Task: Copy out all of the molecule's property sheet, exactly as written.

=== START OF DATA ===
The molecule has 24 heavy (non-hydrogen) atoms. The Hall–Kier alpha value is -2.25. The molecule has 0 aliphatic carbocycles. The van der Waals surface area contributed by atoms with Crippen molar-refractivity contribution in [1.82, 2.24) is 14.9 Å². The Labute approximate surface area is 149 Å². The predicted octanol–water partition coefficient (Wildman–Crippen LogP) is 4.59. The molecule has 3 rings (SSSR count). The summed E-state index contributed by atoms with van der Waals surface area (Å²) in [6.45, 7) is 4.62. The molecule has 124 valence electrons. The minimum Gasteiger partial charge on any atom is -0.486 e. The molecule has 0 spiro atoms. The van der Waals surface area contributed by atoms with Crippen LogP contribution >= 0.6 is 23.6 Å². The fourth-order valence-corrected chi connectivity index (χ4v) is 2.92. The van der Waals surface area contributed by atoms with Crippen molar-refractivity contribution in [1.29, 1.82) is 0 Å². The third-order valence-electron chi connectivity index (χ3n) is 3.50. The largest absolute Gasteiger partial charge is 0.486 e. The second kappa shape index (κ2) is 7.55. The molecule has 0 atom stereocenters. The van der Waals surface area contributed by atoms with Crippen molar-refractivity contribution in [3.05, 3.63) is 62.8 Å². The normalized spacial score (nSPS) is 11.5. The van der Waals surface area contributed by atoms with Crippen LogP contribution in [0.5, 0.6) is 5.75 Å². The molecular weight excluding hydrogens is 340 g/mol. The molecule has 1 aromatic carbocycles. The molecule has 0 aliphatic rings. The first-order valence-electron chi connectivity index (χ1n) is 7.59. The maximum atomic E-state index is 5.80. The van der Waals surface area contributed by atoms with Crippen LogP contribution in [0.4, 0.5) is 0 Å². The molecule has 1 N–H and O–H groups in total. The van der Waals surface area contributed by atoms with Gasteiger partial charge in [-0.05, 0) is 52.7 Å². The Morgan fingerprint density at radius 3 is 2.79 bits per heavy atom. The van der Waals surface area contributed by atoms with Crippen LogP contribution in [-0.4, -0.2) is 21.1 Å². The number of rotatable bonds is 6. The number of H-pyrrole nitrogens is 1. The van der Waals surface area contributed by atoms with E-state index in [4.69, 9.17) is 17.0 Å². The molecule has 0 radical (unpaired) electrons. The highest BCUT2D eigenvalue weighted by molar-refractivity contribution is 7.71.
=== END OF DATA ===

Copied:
The molecule has 24 heavy (non-hydrogen) atoms. The Hall–Kier alpha value is -2.25. The molecule has 0 aliphatic carbocycles. The van der Waals surface area contributed by atoms with Crippen molar-refractivity contribution in [1.82, 2.24) is 14.9 Å². The Labute approximate surface area is 149 Å². The predicted octanol–water partition coefficient (Wildman–Crippen LogP) is 4.59. The molecule has 3 rings (SSSR count). The summed E-state index contributed by atoms with van der Waals surface area (Å²) in [6.45, 7) is 4.62. The molecule has 124 valence electrons. The minimum Gasteiger partial charge on any atom is -0.486 e. The molecule has 0 spiro atoms. The van der Waals surface area contributed by atoms with Crippen LogP contribution >= 0.6 is 23.6 Å². The fourth-order valence-corrected chi connectivity index (χ4v) is 2.92. The van der Waals surface area contributed by atoms with Crippen molar-refractivity contribution in [1.29, 1.82) is 0 Å². The third-order valence-electron chi connectivity index (χ3n) is 3.50. The largest absolute Gasteiger partial charge is 0.486 e. The second kappa shape index (κ2) is 7.55. The molecule has 0 atom stereocenters. The van der Waals surface area contributed by atoms with Crippen molar-refractivity contribution in [3.05, 3.63) is 62.8 Å². The normalized spacial score (nSPS) is 11.5. The van der Waals surface area contributed by atoms with Crippen LogP contribution in [0.5, 0.6) is 5.75 Å². The molecular weight excluding hydrogens is 340 g/mol. The molecule has 1 aromatic carbocycles. The molecule has 0 aliphatic rings. The first-order valence-electron chi connectivity index (χ1n) is 7.59. The maximum atomic E-state index is 5.80. The van der Waals surface area contributed by atoms with Crippen LogP contribution in [0.4, 0.5) is 0 Å². The molecule has 1 N–H and O–H groups in total. The van der Waals surface area contributed by atoms with Gasteiger partial charge in [-0.05, 0) is 52.7 Å². The Morgan fingerprint density at radius 3 is 2.79 bits per heavy atom. The van der Waals surface area contributed by atoms with Crippen LogP contribution in [-0.4, -0.2) is 21.1 Å². The number of rotatable bonds is 6. The number of H-pyrrole nitrogens is 1. The van der Waals surface area contributed by atoms with E-state index in [4.69, 9.17) is 17.0 Å². The molecule has 0 radical (unpaired) electrons. The highest BCUT2D eigenvalue weighted by molar-refractivity contribution is 7.71.